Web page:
After Iron Man and Hancock, you wouldn't think there's much left to say about superheroes who've neglected to go to finishing school. But now here's Hellboy II: The Golden Army, a sequel to 2004's Hellboy, and not only has writer-director Guillermo del Toro come up with something to say, he's said it in so extravagant a way that, if I were Batman, I'd consider holing up in the Batcave until this thing blows over. Hellboy was a pleasant surprise - junky in a good way, but also touching when the big lug was pining over the super-hot Liz. For the sequel, though, del Toro has pulled out all the stops.
The movie's still funny, Ron Perlman managing to give an Oscar-worthy performance underneath all that latex. And it's, if anything, more moving, all the supes wrestling with issues of what it means to be different. But it's the sheer scale of the thing that blows you away, the endless flow of imagination. Del Toro has done what so many comic-book-movie directors have tried and failed to do: He's achieved a state of mythic grandeur. And he's done it, in part, by keeping his feet on the ground. With his aw-crap demeanor, Hellboy's the Joe Six-pack of superheroes. He'd rather be drinking a beer or smoking a cigar, but duty calls.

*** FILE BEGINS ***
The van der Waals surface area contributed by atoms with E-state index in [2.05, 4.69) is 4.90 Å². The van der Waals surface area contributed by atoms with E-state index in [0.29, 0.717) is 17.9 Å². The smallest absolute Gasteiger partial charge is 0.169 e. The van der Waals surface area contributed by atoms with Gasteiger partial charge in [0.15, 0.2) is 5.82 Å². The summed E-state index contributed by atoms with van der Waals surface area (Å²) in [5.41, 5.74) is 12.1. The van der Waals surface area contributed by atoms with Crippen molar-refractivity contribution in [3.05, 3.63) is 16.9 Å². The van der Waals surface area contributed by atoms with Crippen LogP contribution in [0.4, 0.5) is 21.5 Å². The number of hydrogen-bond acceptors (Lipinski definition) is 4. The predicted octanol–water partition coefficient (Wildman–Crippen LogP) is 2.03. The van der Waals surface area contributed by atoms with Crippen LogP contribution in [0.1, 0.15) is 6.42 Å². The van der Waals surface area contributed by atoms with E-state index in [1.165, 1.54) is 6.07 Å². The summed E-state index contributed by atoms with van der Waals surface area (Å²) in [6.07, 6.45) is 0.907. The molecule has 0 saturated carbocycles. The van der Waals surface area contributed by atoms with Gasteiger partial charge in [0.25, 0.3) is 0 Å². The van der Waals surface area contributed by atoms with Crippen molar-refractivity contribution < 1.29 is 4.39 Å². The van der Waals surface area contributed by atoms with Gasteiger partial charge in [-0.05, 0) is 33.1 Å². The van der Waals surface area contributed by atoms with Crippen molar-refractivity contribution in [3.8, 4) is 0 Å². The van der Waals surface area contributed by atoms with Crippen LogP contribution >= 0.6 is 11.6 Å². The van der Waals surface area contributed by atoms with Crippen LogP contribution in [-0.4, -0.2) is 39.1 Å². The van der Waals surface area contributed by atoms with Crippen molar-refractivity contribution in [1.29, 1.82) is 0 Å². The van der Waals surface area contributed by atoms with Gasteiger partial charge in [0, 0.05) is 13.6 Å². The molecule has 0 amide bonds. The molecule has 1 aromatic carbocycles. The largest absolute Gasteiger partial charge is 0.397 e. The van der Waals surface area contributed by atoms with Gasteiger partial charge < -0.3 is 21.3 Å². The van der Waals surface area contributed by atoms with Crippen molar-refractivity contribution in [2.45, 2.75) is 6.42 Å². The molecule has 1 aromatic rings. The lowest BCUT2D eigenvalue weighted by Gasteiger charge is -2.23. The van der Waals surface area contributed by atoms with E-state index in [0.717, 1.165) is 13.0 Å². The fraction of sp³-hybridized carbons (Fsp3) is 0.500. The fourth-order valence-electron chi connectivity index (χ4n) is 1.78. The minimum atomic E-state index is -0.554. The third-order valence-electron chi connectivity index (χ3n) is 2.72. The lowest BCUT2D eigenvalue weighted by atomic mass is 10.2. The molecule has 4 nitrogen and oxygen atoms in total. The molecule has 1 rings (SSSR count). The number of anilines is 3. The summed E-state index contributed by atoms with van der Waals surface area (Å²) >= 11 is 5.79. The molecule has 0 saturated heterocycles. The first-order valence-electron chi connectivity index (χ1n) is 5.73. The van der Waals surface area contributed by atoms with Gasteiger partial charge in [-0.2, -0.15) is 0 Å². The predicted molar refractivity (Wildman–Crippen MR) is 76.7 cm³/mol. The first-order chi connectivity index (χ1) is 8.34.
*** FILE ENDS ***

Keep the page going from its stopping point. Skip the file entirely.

This time it calls from deep underground, where an army of golden-hued robots is being awakened by a vengeful prince (Luke Goss, who looks like Edgar Winter doing a Marilyn Manson impersonation) whose father, the king, long ago struck a truce with humans. Once again, the cosmic mumbo-jumbo is the least interesting thing about Hellboy's quest to save the world. Suffice it to say that the forces of evil send a Boschian menagerie of creature-feature creatures Hellboy's way. Del Toro, who must have grown up watching monster movies at the local zoo, loves tentacles and mandibles, tusks and horns, snouts and tails.
One sequence, set in something called the Troll Market, makes the famous Star Wars cantina scene look like Tuesday night at the Elks Club. Some of the critters are familiar, in a Men in Black kind of way. Others seem sui generis, in a Pan's Labyrinth kind of way. As he did there, del Toro shows an amazing capacity to conjure up beasties that are able to crawl up under your skin and start laying eggs. My only reservation is that they succumb so easily to Hellboy's right hook and Dirty Harry six-shooter, even one that's as tall as the Empire State Building. If a gun can do the trick, do we really need Hellboy pulling the trigger?
No, but the guy sure knows how to deliver and receive a punch; he's like the Hulk on steroids. Unfortunately, Selma Blair's Liz still takes a back seat - heck, she may be all the way in the trunk - to her brawny boyfriend. And the scaly Abe Sapien (Doug Jones), though given more lines this time, seems more than ever like a guy in an amphibian suit. Then there's newcomer Johann Krauss (voiced by Seth MacFarlane), a whiff of ectoplasmic gas that inhabits a deep-sea diver's suit for reasons I never quite figured out. If this is starting to make Hellboy II seem like anything less than a complete mind-blower, not to mention a rollicking good time, then I better start over again.
Hellboy II: The Golden Army, Eastgate, Point, Star